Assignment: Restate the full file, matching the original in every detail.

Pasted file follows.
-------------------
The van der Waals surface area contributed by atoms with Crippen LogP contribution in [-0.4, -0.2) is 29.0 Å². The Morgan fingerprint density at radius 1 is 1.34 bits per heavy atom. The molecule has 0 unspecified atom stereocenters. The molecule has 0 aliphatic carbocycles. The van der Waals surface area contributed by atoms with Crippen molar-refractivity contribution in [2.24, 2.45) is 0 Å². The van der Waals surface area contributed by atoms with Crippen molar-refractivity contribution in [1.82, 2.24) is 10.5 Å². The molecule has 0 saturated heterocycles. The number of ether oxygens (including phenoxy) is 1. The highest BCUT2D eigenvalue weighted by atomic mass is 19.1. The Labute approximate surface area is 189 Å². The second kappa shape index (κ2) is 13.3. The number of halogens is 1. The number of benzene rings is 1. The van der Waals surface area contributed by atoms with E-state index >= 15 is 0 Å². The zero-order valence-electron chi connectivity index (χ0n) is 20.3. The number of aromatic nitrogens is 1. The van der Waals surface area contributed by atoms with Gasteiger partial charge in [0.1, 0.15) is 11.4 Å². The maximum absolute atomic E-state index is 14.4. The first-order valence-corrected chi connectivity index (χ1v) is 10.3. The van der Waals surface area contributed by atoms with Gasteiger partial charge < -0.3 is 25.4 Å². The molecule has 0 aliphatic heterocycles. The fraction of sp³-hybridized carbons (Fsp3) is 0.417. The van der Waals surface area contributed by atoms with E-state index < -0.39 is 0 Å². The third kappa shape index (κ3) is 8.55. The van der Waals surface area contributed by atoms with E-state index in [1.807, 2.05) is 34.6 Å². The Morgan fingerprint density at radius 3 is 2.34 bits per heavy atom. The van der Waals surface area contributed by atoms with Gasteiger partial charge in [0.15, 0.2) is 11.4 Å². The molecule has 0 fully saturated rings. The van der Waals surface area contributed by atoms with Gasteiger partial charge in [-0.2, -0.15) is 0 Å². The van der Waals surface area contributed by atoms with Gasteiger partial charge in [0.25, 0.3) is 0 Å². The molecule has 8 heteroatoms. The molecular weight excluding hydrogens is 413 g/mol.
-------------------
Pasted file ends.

The van der Waals surface area contributed by atoms with Crippen LogP contribution in [-0.4, -0.2) is 29.0 Å². The Morgan fingerprint density at radius 1 is 1.34 bits per heavy atom. The molecule has 0 unspecified atom stereocenters. The molecule has 0 aliphatic carbocycles. The van der Waals surface area contributed by atoms with Crippen molar-refractivity contribution in [2.24, 2.45) is 0 Å². The van der Waals surface area contributed by atoms with Crippen molar-refractivity contribution in [1.82, 2.24) is 10.5 Å². The molecule has 0 saturated heterocycles. The number of ether oxygens (including phenoxy) is 1. The highest BCUT2D eigenvalue weighted by atomic mass is 19.1. The Labute approximate surface area is 189 Å². The second kappa shape index (κ2) is 13.3. The number of halogens is 1. The number of benzene rings is 1. The van der Waals surface area contributed by atoms with E-state index >= 15 is 0 Å². The zero-order valence-electron chi connectivity index (χ0n) is 20.3. The number of aromatic nitrogens is 1. The van der Waals surface area contributed by atoms with Gasteiger partial charge in [0.1, 0.15) is 11.4 Å². The maximum absolute atomic E-state index is 14.4. The first-order valence-corrected chi connectivity index (χ1v) is 10.3. The van der Waals surface area contributed by atoms with Gasteiger partial charge < -0.3 is 25.4 Å². The molecule has 0 aliphatic heterocycles. The fraction of sp³-hybridized carbons (Fsp3) is 0.417. The van der Waals surface area contributed by atoms with E-state index < -0.39 is 0 Å². The third kappa shape index (κ3) is 8.55. The van der Waals surface area contributed by atoms with E-state index in [1.807, 2.05) is 34.6 Å². The Morgan fingerprint density at radius 3 is 2.34 bits per heavy atom. The van der Waals surface area contributed by atoms with Gasteiger partial charge in [0.15, 0.2) is 11.4 Å². The molecule has 0 fully saturated rings. The van der Waals surface area contributed by atoms with Gasteiger partial charge in [-0.2, -0.15) is 0 Å². The van der Waals surface area contributed by atoms with Gasteiger partial charge in [0.25, 0.3) is 0 Å². The molecule has 8 heteroatoms. The molecular weight excluding hydrogens is 413 g/mol.